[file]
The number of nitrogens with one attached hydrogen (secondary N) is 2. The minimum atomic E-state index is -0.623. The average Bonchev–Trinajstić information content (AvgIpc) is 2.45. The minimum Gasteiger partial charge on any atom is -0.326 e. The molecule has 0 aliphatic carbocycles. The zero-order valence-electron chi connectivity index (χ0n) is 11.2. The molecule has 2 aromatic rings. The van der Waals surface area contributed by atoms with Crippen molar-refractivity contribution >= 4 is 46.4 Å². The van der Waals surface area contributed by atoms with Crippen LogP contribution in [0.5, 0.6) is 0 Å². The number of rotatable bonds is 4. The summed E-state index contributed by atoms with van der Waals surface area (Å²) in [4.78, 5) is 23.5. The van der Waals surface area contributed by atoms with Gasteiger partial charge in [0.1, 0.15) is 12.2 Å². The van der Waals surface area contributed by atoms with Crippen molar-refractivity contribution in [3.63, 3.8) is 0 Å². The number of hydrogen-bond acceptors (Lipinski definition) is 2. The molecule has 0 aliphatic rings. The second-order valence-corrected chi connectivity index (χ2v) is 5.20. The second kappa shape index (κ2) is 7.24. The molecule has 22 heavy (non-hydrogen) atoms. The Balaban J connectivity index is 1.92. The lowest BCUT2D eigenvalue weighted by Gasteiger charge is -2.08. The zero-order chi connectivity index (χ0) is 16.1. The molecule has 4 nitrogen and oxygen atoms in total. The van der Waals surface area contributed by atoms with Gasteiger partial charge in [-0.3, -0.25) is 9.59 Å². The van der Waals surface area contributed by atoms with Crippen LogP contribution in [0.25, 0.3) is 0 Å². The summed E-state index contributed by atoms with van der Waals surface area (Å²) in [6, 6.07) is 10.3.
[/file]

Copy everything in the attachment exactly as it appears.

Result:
The number of nitrogens with one attached hydrogen (secondary N) is 2. The minimum atomic E-state index is -0.623. The average Bonchev–Trinajstić information content (AvgIpc) is 2.45. The minimum Gasteiger partial charge on any atom is -0.326 e. The molecule has 0 aliphatic carbocycles. The zero-order valence-electron chi connectivity index (χ0n) is 11.2. The molecule has 2 aromatic rings. The van der Waals surface area contributed by atoms with Crippen molar-refractivity contribution >= 4 is 46.4 Å². The van der Waals surface area contributed by atoms with Crippen LogP contribution in [0.5, 0.6) is 0 Å². The number of rotatable bonds is 4. The summed E-state index contributed by atoms with van der Waals surface area (Å²) in [4.78, 5) is 23.5. The van der Waals surface area contributed by atoms with Gasteiger partial charge in [0.1, 0.15) is 12.2 Å². The van der Waals surface area contributed by atoms with Crippen molar-refractivity contribution in [3.63, 3.8) is 0 Å². The number of hydrogen-bond acceptors (Lipinski definition) is 2. The molecule has 0 aliphatic rings. The second-order valence-corrected chi connectivity index (χ2v) is 5.20. The second kappa shape index (κ2) is 7.24. The molecule has 22 heavy (non-hydrogen) atoms. The Balaban J connectivity index is 1.92. The lowest BCUT2D eigenvalue weighted by Gasteiger charge is -2.08. The zero-order chi connectivity index (χ0) is 16.1. The molecule has 4 nitrogen and oxygen atoms in total. The van der Waals surface area contributed by atoms with Gasteiger partial charge in [-0.3, -0.25) is 9.59 Å². The van der Waals surface area contributed by atoms with Crippen LogP contribution in [0.25, 0.3) is 0 Å². The summed E-state index contributed by atoms with van der Waals surface area (Å²) in [6, 6.07) is 10.3.